As June arrives, the great philosopher Alice Cooper reminds us, "Schooooool's out, for summa'." So what are you going to do now that there are no more pencils, no more books, no more teachers' dirty looks? We took a look around at our vacation-destination home front and have come up with five recession-friendly things to do with your kids this summer. Now the only question left to answer is, "When are we going to get there?"
1 Water parks on the cheap
Not that the big themed water parks aren't fabulous, but more city pools and county parks are getting in on the splash park game lately, and they provide a wallet-friendly way to get wet. One of our favorites is Largo's Highland Family Aquatic Center, above, (www.largopools.com). It's a city splash park that has everything from a toddler splash area to a new double slide worthy of any jaded teen's attentions. It costs only $5-$8 to use it, but the catch is that the times are set in two-hour blocks, which is about the attention span of most kids. Look for family nights where they offer package deals for up to 10 people for $23.
2 Visit something new
The Tampa Bay History Center opened in January and the 60,000-square-foot museum offers treasures both big and small. A series of neon-lit sculptures hang overhead (from Babe Ruth to a flamenco dancer) as kids learn the stories of the port, the Seminole Wars, sports franchises and the festivals that keep us all stocked with beads. The second floor is just perfect for kids, featuring an interactive map that takes you on a virtual tour of bay area landmarks, an exhibit that lets you make orange crate labels; and a chance to sit in the saddle and feel like you are really riding in a cattle drive. Tickets are $12 for adults, $10 for seniors, students and $7 for kids age 4-12. For information, call (813) 228-0097 or go to www.tampabayhistorycenter.org.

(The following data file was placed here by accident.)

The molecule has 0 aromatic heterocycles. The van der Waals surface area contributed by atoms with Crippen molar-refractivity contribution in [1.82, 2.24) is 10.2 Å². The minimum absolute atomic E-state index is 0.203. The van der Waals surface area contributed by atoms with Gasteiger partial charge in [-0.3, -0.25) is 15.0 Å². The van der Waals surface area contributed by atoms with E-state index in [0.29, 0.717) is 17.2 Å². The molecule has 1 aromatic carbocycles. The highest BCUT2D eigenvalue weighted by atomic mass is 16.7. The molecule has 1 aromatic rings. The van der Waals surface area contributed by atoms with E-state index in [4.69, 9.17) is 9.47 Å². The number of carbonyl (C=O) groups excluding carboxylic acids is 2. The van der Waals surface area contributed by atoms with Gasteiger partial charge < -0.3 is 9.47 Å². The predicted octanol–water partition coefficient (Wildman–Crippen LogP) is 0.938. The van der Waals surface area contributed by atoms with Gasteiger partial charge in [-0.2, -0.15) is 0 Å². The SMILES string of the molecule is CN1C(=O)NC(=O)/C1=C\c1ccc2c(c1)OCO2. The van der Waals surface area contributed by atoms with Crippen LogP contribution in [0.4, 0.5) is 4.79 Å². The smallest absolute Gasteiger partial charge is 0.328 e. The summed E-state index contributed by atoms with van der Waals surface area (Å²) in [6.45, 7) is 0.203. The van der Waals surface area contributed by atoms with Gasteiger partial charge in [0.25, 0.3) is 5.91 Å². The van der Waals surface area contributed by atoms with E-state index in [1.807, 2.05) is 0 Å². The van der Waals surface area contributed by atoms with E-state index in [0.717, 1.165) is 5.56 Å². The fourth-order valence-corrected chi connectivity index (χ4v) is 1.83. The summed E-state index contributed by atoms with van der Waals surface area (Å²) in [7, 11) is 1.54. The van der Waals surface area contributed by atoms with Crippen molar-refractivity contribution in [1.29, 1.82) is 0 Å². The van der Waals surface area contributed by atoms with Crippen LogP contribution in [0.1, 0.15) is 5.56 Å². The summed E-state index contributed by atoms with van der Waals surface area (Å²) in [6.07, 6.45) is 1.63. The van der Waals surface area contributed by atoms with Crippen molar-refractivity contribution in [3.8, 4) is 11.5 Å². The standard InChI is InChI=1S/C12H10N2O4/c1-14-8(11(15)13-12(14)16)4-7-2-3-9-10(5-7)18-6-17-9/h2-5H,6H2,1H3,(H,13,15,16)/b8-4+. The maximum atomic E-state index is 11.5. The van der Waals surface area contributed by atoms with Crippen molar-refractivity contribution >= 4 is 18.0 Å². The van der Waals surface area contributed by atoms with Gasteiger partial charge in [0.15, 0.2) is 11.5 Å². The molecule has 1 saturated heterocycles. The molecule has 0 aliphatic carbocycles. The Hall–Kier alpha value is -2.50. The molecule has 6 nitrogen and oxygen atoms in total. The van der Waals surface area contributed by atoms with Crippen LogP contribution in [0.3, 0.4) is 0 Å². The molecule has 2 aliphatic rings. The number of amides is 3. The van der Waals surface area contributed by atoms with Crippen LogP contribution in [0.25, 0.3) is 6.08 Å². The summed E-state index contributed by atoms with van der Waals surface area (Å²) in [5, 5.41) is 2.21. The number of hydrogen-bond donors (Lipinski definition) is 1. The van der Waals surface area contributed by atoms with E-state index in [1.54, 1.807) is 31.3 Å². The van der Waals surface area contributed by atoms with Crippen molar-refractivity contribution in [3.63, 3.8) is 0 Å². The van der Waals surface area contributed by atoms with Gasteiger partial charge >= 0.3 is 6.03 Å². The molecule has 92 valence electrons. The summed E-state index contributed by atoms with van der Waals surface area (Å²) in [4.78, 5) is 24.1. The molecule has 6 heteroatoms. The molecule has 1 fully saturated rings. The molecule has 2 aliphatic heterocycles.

3 Just float
Ride an inner tube on the Rainbow River, left, or Ocala's Silver Springs, the setting for the cheesetastic 1954 horror movie Creature from the Black Lagoon. Most state parks are cheap to get into and rent a tube, usually $10 or less. See www.floridasprings.org for a good overview.
4 Cheap(er) theme parks
Go second tier and cheesy like Gatorland, above, or Dinosaur World. Or take advantage of the Florida resident discount that gives you an annual pass to Disney's water parks for $59. The catch is that it's for after 2 p.m. But a day at Downtown Disney, which has free parking and shopping options that double as play time such as Lego Land or Mickey's Mart where everything's less than $10, can pass the time in the morning, and you might want to splurge on a super-fun restaurant like the T Rex Cafe. Just keep an eye on the weather report because Typhoon Lagoon and Blizzard Beach pretty much shut down when the afternoon thunderstorms threaten. Considering it's only 90 minutes away at most for Tampa Bay residents, there's no need for a hotel room because the kids will conk out on the drive home.
5 Learn to paddle
There's nothing better than being out on the open water, and unlike a kayak, you can rent a canoe to put the whole family in the same boat for less than $50. Ray's Canoe Hideaway in Bradenton rents their rides along the Manatee River for $31.95 for a full day, $26.63 for four hours on a beautiful river that is a gentle ride. Call (941) 747-3909 or go to www.rayscanoehideaway.com for details. The Hillsborough River, just a half-hour drive from downtown Tampa, is one of the most scenic rivers in Florida with 31 miles of designated canoe trails. Canoe Escape, an outfitter on Fowler Avenue, offers rentals, transportation and paddling lessons for two- to six-hour trips for $47-$67 for a family of four. Call (813) 986-2067 or go to www.canoeescape.com.
Staff writer Sherry Robinson contributed to this report. For more parenting ideas and debates, join Sharon and Sherry on the TampaBay.com parenting blog Whoa, Momma! at blogs.tampabay.com/moms.